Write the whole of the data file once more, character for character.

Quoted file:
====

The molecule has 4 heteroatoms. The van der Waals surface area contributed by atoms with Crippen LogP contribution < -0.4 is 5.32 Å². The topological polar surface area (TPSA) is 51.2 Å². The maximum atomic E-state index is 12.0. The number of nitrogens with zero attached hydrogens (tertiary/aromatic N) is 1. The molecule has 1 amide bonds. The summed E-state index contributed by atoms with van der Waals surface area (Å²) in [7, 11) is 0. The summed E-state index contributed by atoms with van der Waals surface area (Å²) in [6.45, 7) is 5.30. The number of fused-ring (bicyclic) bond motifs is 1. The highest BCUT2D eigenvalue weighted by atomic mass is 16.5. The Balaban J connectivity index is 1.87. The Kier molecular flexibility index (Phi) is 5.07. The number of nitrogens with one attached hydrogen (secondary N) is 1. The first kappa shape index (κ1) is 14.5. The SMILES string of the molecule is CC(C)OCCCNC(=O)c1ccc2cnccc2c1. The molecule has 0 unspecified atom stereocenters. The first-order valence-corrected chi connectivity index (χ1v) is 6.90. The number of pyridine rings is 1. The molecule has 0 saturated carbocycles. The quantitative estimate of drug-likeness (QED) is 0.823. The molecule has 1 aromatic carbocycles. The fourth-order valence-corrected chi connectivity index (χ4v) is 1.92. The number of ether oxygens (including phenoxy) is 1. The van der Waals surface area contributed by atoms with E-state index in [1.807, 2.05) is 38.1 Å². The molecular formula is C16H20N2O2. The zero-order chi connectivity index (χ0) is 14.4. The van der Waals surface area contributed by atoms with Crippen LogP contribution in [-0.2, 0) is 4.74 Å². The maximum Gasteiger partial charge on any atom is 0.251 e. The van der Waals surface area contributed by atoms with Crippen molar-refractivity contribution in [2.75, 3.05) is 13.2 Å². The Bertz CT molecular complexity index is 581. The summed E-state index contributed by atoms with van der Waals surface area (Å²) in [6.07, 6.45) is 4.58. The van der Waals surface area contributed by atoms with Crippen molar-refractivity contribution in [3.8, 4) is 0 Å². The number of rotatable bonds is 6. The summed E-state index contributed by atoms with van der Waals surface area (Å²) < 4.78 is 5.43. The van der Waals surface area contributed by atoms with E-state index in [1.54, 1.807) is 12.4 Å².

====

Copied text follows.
The molecule has 4 heteroatoms. The van der Waals surface area contributed by atoms with Crippen LogP contribution < -0.4 is 5.32 Å². The topological polar surface area (TPSA) is 51.2 Å². The maximum atomic E-state index is 12.0. The number of nitrogens with zero attached hydrogens (tertiary/aromatic N) is 1. The molecule has 1 amide bonds. The summed E-state index contributed by atoms with van der Waals surface area (Å²) in [7, 11) is 0. The summed E-state index contributed by atoms with van der Waals surface area (Å²) in [6.45, 7) is 5.30. The number of fused-ring (bicyclic) bond motifs is 1. The highest BCUT2D eigenvalue weighted by atomic mass is 16.5. The Balaban J connectivity index is 1.87. The Kier molecular flexibility index (Phi) is 5.07. The number of nitrogens with one attached hydrogen (secondary N) is 1. The first kappa shape index (κ1) is 14.5. The SMILES string of the molecule is CC(C)OCCCNC(=O)c1ccc2cnccc2c1. The molecule has 0 unspecified atom stereocenters. The first-order valence-corrected chi connectivity index (χ1v) is 6.90. The number of pyridine rings is 1. The molecule has 0 saturated carbocycles. The quantitative estimate of drug-likeness (QED) is 0.823. The molecule has 1 aromatic carbocycles. The fourth-order valence-corrected chi connectivity index (χ4v) is 1.92. The number of ether oxygens (including phenoxy) is 1. The van der Waals surface area contributed by atoms with E-state index in [1.807, 2.05) is 38.1 Å². The molecular formula is C16H20N2O2. The zero-order chi connectivity index (χ0) is 14.4. The van der Waals surface area contributed by atoms with Crippen LogP contribution in [-0.2, 0) is 4.74 Å². The maximum Gasteiger partial charge on any atom is 0.251 e. The van der Waals surface area contributed by atoms with Crippen molar-refractivity contribution in [2.75, 3.05) is 13.2 Å². The Bertz CT molecular complexity index is 581. The summed E-state index contributed by atoms with van der Waals surface area (Å²) in [6.07, 6.45) is 4.58. The van der Waals surface area contributed by atoms with Crippen molar-refractivity contribution in [3.8, 4) is 0 Å². The number of rotatable bonds is 6. The summed E-state index contributed by atoms with van der Waals surface area (Å²) < 4.78 is 5.43. The van der Waals surface area contributed by atoms with E-state index in [1.54, 1.807) is 12.4 Å².